Turkey shells Kurds as Syria crisis deepens
Turkey shelled Kurdish positions in northern Syria repeatedly over the weekend, defying French and American calls to end the attacks.
The Kurdish YPG militia took a former Syrian military air base near the Turkish border last week as it advanced east across formerly rebel-held territory, prompting furious calls for withdrawal from Ankara.
On Saturday, the Turkish prime minister, Ahmet Davutoglu, confirmed the cross-border shelling, insisting that his military would retaliate against "every step" made by Kurdish forces.
Turkish media said the army was using howitzers on Kurdish targets near the Syrian town of Azaz.
The YPG, which is the main Kurdish militia in Syria, is taking advantage of a Syrian offensive against rebel forces in northern Aleppo, moving in on Azaz and the town of Tal Rifaat in an attempt to expand its hold on land along the border.
Turkey sees the YPG as an extension of the PKK, a Kurdish group that has been waging a bloody insurgency on Turkish soil over much of the past three decades.
Its disquiet has also been heightened by the arrival of tens of thousands of fleeing civilians on its border in recent weeks.
At least 35,000 Syrians are camping out on the southern border while new arrivals in Azaz could yet be pushed northwards to join them.
With more than 2.5 million refugees already living inside Turkey's borders, Ankara is desperate for Western countries to shoulder more of the burden from Syria's humanitarian crisis.
Echoing an appeal made by the United States on Saturday, France called last night for "an immediate halt to the bombing, both that of the regime and its allies throughout the country and that of Turkey in the Kurdish zones".
Washington has been working closely with Kurdish forces in northern Syria against Isil - so Nato finds itself on both sides in the war.
The YPG in Aleppo has also been supported by Russian bombing raids, with Moscow claiming that the rebels they are fighting are dominated by the al-Qa'ida affiliate Jabhat al-Nusra.
Russian President Vladimir Putin and President Barack Obama spoke by telephone, calling for the implementation of a ceasefire that they agreed last week.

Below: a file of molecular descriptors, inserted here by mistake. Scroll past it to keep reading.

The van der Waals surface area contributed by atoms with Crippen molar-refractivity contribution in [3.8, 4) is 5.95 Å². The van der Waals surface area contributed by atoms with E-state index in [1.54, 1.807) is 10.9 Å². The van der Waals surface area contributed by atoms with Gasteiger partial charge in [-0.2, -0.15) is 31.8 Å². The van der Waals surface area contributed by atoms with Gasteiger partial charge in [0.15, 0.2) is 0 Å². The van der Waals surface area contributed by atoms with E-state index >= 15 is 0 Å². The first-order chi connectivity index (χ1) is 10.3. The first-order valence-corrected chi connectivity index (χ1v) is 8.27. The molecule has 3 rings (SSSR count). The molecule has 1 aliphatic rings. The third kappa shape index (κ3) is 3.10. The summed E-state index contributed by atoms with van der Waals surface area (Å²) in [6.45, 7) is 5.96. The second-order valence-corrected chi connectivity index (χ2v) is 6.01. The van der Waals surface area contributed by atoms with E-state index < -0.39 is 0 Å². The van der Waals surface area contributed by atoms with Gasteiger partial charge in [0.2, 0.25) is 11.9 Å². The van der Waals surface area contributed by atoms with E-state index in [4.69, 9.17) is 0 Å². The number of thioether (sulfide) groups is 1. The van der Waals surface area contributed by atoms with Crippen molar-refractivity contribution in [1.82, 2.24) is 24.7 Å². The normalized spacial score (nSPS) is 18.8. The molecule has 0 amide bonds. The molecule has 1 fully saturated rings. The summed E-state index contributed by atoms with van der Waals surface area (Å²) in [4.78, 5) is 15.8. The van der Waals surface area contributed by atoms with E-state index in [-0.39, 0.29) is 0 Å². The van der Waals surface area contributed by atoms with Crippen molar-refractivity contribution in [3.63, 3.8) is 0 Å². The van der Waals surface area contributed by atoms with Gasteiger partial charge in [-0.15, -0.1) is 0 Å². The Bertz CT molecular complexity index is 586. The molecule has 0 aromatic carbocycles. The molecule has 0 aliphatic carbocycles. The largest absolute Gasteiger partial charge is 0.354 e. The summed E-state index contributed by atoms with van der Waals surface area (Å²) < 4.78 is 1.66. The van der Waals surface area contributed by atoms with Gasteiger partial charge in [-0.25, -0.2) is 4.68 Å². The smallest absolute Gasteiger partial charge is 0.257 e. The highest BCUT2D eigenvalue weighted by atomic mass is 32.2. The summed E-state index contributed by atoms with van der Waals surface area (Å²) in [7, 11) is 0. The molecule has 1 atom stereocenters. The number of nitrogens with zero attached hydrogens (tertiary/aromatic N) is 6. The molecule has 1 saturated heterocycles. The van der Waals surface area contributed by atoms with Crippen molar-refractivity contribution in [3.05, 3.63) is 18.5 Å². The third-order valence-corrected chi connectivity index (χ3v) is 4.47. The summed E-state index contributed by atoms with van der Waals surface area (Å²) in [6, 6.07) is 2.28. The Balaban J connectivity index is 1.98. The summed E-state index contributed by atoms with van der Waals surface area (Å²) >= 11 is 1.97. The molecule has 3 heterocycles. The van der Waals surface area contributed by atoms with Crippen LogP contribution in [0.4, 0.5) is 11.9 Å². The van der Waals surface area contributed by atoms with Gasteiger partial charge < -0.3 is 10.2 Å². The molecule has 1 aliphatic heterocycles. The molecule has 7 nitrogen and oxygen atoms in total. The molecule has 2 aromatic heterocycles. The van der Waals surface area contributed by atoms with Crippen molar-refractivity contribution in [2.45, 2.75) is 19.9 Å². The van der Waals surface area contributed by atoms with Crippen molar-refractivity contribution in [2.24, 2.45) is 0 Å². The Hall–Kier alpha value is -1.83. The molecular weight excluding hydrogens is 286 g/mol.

But Sergei Lavrov, the Russian foreign minister, said that he thought the chances of its coming into effect were less than 50pc.
The state-run Anadolu news agency said that the attacks were launched in retaliation for incoming fire from the People's Protection Units.
Analysts said Turkey was alarmed that the YPG has taken advantage of losses suffered by Arab rebel groups to gain new territory.
The five-year conflict in Syria has not only spilled over into neighbouring countries - but has also become an arena for international rivalries, pitting Syrian President Bashar al-Assad's allies Russia and Iran against his opponents the United States, Europe, Saudi Arabia and Turkey.
Major powers reached a surprise agreement in Munich last week on a "cessation of hostilities" in Syria, which is due to come into force by the end of this week.
However, even the deal's own architects have voiced scepticism about the prospects of success.
Russia, in particular, stands accused of duplicity over its campaign of air strikes.
Moscow argues that it only targets Isil and other "terrorists", but Washington says Russia is mainly hitting rebel forces who are fighting the Syrian army.
President Obama spoke to President Putin yesterday and urged him to stop bombing "moderate" Syrian rebels, while the British Foreign Secretary Philip Hammond accused Moscow of "carpet-bombing" civilians.
The Kremlin said Russia was "positive" about the Munich deal but promised to continue bombing "terroristic organisations", a term it uses to describe all those battling to topple the Syrian government.
Iran said yesterday that it would be willing to provide air defence systems to the Syrian government.
The offer came after Tehran's arch-rival Saudi Arabia said that it could send ground troops and warplanes to fight Isil in Syria and warned that President Assad may have to be removed "by force".